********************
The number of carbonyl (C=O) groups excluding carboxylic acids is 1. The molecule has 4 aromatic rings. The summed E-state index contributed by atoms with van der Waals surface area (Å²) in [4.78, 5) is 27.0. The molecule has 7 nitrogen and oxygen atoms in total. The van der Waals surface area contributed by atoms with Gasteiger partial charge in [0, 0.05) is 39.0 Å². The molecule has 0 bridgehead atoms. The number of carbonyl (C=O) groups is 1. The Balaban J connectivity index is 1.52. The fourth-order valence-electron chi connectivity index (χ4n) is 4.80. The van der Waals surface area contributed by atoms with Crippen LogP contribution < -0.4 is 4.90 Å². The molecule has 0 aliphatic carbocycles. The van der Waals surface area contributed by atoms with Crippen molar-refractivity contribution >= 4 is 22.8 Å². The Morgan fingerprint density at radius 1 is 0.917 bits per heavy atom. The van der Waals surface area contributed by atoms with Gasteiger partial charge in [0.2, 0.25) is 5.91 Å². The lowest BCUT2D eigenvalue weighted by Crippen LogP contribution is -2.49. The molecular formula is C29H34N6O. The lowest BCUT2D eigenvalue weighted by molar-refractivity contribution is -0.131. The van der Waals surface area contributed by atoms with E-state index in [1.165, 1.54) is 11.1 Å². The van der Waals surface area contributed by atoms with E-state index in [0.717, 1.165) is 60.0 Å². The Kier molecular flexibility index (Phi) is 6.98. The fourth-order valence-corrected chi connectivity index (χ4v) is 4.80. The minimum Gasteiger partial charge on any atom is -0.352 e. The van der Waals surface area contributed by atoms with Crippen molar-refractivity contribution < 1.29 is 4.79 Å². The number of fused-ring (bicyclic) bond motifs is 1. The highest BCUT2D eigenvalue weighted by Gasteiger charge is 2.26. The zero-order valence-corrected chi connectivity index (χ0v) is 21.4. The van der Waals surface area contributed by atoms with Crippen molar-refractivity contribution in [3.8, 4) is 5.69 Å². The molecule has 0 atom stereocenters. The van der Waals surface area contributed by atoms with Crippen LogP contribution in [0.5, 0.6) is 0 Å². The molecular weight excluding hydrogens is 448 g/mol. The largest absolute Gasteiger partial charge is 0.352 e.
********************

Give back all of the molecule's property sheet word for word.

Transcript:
The number of carbonyl (C=O) groups excluding carboxylic acids is 1. The molecule has 4 aromatic rings. The summed E-state index contributed by atoms with van der Waals surface area (Å²) in [4.78, 5) is 27.0. The molecule has 7 nitrogen and oxygen atoms in total. The van der Waals surface area contributed by atoms with Gasteiger partial charge in [0, 0.05) is 39.0 Å². The molecule has 0 bridgehead atoms. The number of carbonyl (C=O) groups is 1. The Balaban J connectivity index is 1.52. The fourth-order valence-electron chi connectivity index (χ4n) is 4.80. The van der Waals surface area contributed by atoms with Crippen LogP contribution < -0.4 is 4.90 Å². The molecule has 0 aliphatic carbocycles. The van der Waals surface area contributed by atoms with Crippen molar-refractivity contribution >= 4 is 22.8 Å². The Morgan fingerprint density at radius 1 is 0.917 bits per heavy atom. The van der Waals surface area contributed by atoms with Gasteiger partial charge in [0.2, 0.25) is 5.91 Å². The lowest BCUT2D eigenvalue weighted by Crippen LogP contribution is -2.49. The molecular formula is C29H34N6O. The lowest BCUT2D eigenvalue weighted by molar-refractivity contribution is -0.131. The van der Waals surface area contributed by atoms with E-state index in [1.165, 1.54) is 11.1 Å². The van der Waals surface area contributed by atoms with E-state index in [0.717, 1.165) is 60.0 Å². The Kier molecular flexibility index (Phi) is 6.98. The fourth-order valence-corrected chi connectivity index (χ4v) is 4.80. The minimum Gasteiger partial charge on any atom is -0.352 e. The van der Waals surface area contributed by atoms with Crippen molar-refractivity contribution < 1.29 is 4.79 Å². The number of fused-ring (bicyclic) bond motifs is 1. The highest BCUT2D eigenvalue weighted by Gasteiger charge is 2.26. The zero-order valence-corrected chi connectivity index (χ0v) is 21.4. The van der Waals surface area contributed by atoms with Crippen molar-refractivity contribution in [3.8, 4) is 5.69 Å². The molecule has 0 atom stereocenters. The van der Waals surface area contributed by atoms with Crippen LogP contribution in [0.5, 0.6) is 0 Å². The molecular weight excluding hydrogens is 448 g/mol. The largest absolute Gasteiger partial charge is 0.352 e.